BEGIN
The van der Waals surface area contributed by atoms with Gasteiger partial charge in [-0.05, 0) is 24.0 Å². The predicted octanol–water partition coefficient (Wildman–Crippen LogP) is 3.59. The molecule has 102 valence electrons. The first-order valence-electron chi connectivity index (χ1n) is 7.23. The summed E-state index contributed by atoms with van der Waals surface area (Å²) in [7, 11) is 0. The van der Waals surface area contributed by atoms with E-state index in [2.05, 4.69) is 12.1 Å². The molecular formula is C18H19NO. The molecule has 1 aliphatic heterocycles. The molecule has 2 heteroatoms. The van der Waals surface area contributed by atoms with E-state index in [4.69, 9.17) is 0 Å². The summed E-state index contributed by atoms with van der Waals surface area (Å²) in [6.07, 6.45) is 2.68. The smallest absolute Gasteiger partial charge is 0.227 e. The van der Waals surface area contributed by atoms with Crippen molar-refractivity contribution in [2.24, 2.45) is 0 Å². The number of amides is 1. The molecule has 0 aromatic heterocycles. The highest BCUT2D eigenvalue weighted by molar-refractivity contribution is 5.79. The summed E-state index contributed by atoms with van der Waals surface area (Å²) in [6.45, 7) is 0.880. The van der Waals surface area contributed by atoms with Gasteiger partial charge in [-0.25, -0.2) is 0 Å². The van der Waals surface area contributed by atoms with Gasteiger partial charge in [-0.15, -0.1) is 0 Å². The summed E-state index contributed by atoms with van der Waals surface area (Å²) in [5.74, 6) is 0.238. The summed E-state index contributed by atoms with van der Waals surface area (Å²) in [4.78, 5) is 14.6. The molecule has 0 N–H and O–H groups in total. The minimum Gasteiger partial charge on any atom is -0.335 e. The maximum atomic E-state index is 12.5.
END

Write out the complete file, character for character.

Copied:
The van der Waals surface area contributed by atoms with Gasteiger partial charge in [-0.05, 0) is 24.0 Å². The predicted octanol–water partition coefficient (Wildman–Crippen LogP) is 3.59. The molecule has 102 valence electrons. The first-order valence-electron chi connectivity index (χ1n) is 7.23. The summed E-state index contributed by atoms with van der Waals surface area (Å²) in [7, 11) is 0. The van der Waals surface area contributed by atoms with E-state index in [2.05, 4.69) is 12.1 Å². The molecular formula is C18H19NO. The molecule has 1 aliphatic heterocycles. The molecule has 2 heteroatoms. The van der Waals surface area contributed by atoms with E-state index in [4.69, 9.17) is 0 Å². The summed E-state index contributed by atoms with van der Waals surface area (Å²) in [6.07, 6.45) is 2.68. The smallest absolute Gasteiger partial charge is 0.227 e. The van der Waals surface area contributed by atoms with Crippen molar-refractivity contribution in [2.24, 2.45) is 0 Å². The number of amides is 1. The molecule has 0 aromatic heterocycles. The highest BCUT2D eigenvalue weighted by molar-refractivity contribution is 5.79. The summed E-state index contributed by atoms with van der Waals surface area (Å²) in [6.45, 7) is 0.880. The van der Waals surface area contributed by atoms with Gasteiger partial charge in [-0.25, -0.2) is 0 Å². The van der Waals surface area contributed by atoms with Gasteiger partial charge in [-0.15, -0.1) is 0 Å². The summed E-state index contributed by atoms with van der Waals surface area (Å²) in [5.74, 6) is 0.238. The summed E-state index contributed by atoms with van der Waals surface area (Å²) in [4.78, 5) is 14.6. The molecule has 0 N–H and O–H groups in total. The minimum Gasteiger partial charge on any atom is -0.335 e. The maximum atomic E-state index is 12.5.